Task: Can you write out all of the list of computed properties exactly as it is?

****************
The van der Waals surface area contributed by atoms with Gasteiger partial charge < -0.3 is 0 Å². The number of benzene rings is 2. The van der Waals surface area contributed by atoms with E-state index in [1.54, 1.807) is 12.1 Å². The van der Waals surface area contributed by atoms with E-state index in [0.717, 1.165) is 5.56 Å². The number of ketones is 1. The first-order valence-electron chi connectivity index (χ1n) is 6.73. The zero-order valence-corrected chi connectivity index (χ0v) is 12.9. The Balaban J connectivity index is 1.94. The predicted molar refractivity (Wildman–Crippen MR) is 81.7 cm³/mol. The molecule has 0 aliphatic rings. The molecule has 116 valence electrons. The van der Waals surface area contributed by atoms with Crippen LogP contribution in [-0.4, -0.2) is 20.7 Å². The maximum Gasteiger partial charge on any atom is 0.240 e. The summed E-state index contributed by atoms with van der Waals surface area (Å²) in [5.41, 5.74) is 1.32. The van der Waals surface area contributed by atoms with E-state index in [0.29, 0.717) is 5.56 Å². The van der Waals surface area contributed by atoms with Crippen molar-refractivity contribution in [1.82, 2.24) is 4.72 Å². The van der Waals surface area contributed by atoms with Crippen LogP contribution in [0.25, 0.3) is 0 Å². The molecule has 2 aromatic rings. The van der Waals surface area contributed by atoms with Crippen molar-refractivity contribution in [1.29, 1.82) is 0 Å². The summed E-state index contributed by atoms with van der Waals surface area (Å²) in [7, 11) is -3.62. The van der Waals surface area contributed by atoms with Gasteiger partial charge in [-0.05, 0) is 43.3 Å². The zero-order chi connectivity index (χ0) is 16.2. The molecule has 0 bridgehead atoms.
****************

The van der Waals surface area contributed by atoms with Gasteiger partial charge < -0.3 is 0 Å². The number of benzene rings is 2. The van der Waals surface area contributed by atoms with E-state index in [1.54, 1.807) is 12.1 Å². The van der Waals surface area contributed by atoms with E-state index in [0.717, 1.165) is 5.56 Å². The number of ketones is 1. The first-order valence-electron chi connectivity index (χ1n) is 6.73. The zero-order valence-corrected chi connectivity index (χ0v) is 12.9. The Balaban J connectivity index is 1.94. The predicted molar refractivity (Wildman–Crippen MR) is 81.7 cm³/mol. The molecule has 0 aliphatic rings. The molecule has 116 valence electrons. The van der Waals surface area contributed by atoms with Crippen LogP contribution in [-0.4, -0.2) is 20.7 Å². The maximum Gasteiger partial charge on any atom is 0.240 e. The summed E-state index contributed by atoms with van der Waals surface area (Å²) in [5.41, 5.74) is 1.32. The van der Waals surface area contributed by atoms with E-state index in [0.29, 0.717) is 5.56 Å². The van der Waals surface area contributed by atoms with Crippen molar-refractivity contribution in [1.82, 2.24) is 4.72 Å². The van der Waals surface area contributed by atoms with Crippen LogP contribution in [0.25, 0.3) is 0 Å². The molecule has 2 aromatic rings. The van der Waals surface area contributed by atoms with Crippen molar-refractivity contribution in [1.29, 1.82) is 0 Å². The summed E-state index contributed by atoms with van der Waals surface area (Å²) in [7, 11) is -3.62. The van der Waals surface area contributed by atoms with Gasteiger partial charge in [-0.05, 0) is 43.3 Å². The zero-order chi connectivity index (χ0) is 16.2. The molecule has 0 bridgehead atoms.